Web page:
Every respondent could decide on his or her mother tongue freely.
Therefore, the classification valid at previous censuses was
supplemented with new answers, including the Montenegrin, Bosnian and
Bosniac languages. The data on the last two languages are shown as the
Bosnian language. We kept the Serbo-Croatian language in the
classification because this answer was very frequent.
First residence is the
settlement (in Slovenia or abroad) in which the mother of the person had
her residence when the person was born.
Immigrants are people who had their first residence outside
Slovenia and have been living in Slovenia for at least a year.
The definition of immigrants at the 2002 Census differs from the
definition used at 1961-1991 censuses. At 1961-1991 censuses the data on
immigration from abroad were derived from the data on the last migration
(country in which a person had residence before immigrating to
Slovenia). Immigrants were also people who had their first residence in
Slovenia but emigrated and later on returned to Slovenia
(re-emigration). Those people who had their first residence outside
Slovenia and after immigrating to Slovenia moved to another settlement
in Slovenia (internal migration) were not shown as immigrants. At
1961-1991 censuses the minimum one-year time period of residence was not
taken into account.
Household reference person
is a household member aged 15 years or over selected by the household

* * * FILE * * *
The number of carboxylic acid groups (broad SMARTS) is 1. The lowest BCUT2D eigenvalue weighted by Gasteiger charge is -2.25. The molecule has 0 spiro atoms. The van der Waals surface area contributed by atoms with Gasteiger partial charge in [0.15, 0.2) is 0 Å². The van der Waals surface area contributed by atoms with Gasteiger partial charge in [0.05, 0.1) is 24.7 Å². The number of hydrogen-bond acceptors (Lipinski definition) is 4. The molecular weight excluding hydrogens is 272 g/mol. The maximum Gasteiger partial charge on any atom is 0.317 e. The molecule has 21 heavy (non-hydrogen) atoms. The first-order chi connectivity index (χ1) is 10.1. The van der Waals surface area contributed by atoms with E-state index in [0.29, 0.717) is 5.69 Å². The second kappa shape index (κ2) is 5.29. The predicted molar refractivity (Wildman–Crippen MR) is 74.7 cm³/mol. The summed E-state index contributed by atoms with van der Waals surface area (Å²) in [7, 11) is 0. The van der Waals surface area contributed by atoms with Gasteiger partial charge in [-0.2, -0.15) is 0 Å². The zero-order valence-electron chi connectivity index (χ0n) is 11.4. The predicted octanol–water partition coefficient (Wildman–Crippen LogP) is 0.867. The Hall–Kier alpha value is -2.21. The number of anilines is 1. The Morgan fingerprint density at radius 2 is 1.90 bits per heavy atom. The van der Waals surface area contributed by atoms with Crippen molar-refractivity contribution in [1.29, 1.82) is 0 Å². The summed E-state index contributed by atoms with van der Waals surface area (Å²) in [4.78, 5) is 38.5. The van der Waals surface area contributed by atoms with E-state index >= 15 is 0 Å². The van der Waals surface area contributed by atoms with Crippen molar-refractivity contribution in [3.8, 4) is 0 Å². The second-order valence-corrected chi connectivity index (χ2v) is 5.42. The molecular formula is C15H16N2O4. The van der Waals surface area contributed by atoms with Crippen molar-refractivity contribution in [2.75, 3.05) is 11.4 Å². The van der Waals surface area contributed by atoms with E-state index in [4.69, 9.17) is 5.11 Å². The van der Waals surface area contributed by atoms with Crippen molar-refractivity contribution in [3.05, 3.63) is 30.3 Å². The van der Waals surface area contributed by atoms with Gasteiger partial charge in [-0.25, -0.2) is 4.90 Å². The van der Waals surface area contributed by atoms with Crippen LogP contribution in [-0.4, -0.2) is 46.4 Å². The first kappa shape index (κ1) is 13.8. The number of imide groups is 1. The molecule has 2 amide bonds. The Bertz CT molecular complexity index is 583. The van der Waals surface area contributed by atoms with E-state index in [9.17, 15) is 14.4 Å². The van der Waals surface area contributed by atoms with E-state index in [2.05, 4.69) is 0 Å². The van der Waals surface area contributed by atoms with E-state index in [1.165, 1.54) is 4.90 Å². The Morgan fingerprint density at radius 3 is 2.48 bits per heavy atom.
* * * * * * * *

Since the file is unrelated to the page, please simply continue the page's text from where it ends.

members themselves with the purpose to determine relations to other
Relation to the household reference person
is relation between the reference person and a household member.
status determines whether a household member belongs to the
family or not and the types of families. Family members are defined on
the basis of generations. The first generation is composed of spouse,
cohabitant and lone father or lone mother. It is not important that
children (second generation) are natural descendants of family members
of the first generation.
migration is a characteristic of a
migration with regard to the boundaries of the territory (international
migration and internal migration) and with regard to the observed
territory (migration between settlements in a municipality, migration
between municipalities, migration between statistical regions).
migration is the basic motive or
prevailing ground (e.g. employment, buying a dwelling, marriage) why the
migrant changed the last usual residence.
spoken language is the
language used for communication between household or family members
(verbal or writing). A person can use one, two or more languages. If a
person uses three or more languages, he/she had to determine the two
most commonly used.
live-born children is the total number of children born alive
regardless of whether they are living or dead. Stillborn children are
of live-born children per
woman is the ratio between the total
number of all live-born children and the number of women aged 15 and
over. Women who have not (yet) given birth are included.
Temporarily absent are
inhabitants absent less than one year who:
- were absent at the critical moment of enumeration accidentally;
- because of work, schooling, family or other reasons temporarily live
in another settlement in Slovenia or abroad.
is a person who immigrated to the place of residence from another
settlement in Slovenia or from abroad.